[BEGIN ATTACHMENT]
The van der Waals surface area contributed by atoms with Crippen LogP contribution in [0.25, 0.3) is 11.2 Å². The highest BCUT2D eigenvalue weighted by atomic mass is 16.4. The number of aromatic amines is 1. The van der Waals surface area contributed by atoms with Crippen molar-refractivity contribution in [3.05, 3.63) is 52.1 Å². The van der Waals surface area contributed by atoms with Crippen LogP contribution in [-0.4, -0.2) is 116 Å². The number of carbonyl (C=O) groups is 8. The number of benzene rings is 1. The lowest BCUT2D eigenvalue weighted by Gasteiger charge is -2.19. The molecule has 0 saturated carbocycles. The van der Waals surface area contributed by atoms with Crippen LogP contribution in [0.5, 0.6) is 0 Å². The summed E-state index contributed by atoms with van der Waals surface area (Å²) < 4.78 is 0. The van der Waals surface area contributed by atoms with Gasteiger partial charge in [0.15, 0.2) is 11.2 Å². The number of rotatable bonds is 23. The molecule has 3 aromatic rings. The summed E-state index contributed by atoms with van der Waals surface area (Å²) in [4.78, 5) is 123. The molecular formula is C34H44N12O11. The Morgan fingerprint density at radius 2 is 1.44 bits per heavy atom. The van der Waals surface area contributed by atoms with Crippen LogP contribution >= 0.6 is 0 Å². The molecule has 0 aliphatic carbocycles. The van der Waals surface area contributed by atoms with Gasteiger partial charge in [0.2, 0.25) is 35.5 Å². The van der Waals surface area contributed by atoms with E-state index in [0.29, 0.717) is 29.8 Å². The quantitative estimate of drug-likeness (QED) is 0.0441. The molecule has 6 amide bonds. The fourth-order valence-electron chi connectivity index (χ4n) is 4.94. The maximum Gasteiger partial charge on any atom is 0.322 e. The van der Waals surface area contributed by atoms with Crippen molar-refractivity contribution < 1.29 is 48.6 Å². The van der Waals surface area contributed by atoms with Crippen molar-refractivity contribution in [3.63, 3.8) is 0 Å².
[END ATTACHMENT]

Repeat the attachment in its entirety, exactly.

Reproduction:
The van der Waals surface area contributed by atoms with Crippen LogP contribution in [0.25, 0.3) is 11.2 Å². The highest BCUT2D eigenvalue weighted by atomic mass is 16.4. The number of aromatic amines is 1. The van der Waals surface area contributed by atoms with Crippen molar-refractivity contribution in [3.05, 3.63) is 52.1 Å². The van der Waals surface area contributed by atoms with Crippen LogP contribution in [-0.4, -0.2) is 116 Å². The number of carbonyl (C=O) groups is 8. The number of benzene rings is 1. The lowest BCUT2D eigenvalue weighted by Gasteiger charge is -2.19. The molecule has 0 saturated carbocycles. The van der Waals surface area contributed by atoms with Crippen LogP contribution in [0.5, 0.6) is 0 Å². The summed E-state index contributed by atoms with van der Waals surface area (Å²) < 4.78 is 0. The van der Waals surface area contributed by atoms with Gasteiger partial charge in [0.15, 0.2) is 11.2 Å². The number of rotatable bonds is 23. The molecule has 3 aromatic rings. The summed E-state index contributed by atoms with van der Waals surface area (Å²) in [4.78, 5) is 123. The molecular formula is C34H44N12O11. The Morgan fingerprint density at radius 2 is 1.44 bits per heavy atom. The van der Waals surface area contributed by atoms with Crippen LogP contribution >= 0.6 is 0 Å². The molecule has 0 aliphatic carbocycles. The van der Waals surface area contributed by atoms with Gasteiger partial charge in [0.2, 0.25) is 35.5 Å². The van der Waals surface area contributed by atoms with E-state index in [0.29, 0.717) is 29.8 Å². The quantitative estimate of drug-likeness (QED) is 0.0441. The molecule has 6 amide bonds. The fourth-order valence-electron chi connectivity index (χ4n) is 4.94. The maximum Gasteiger partial charge on any atom is 0.322 e. The van der Waals surface area contributed by atoms with Crippen molar-refractivity contribution < 1.29 is 48.6 Å². The van der Waals surface area contributed by atoms with Crippen molar-refractivity contribution in [3.63, 3.8) is 0 Å².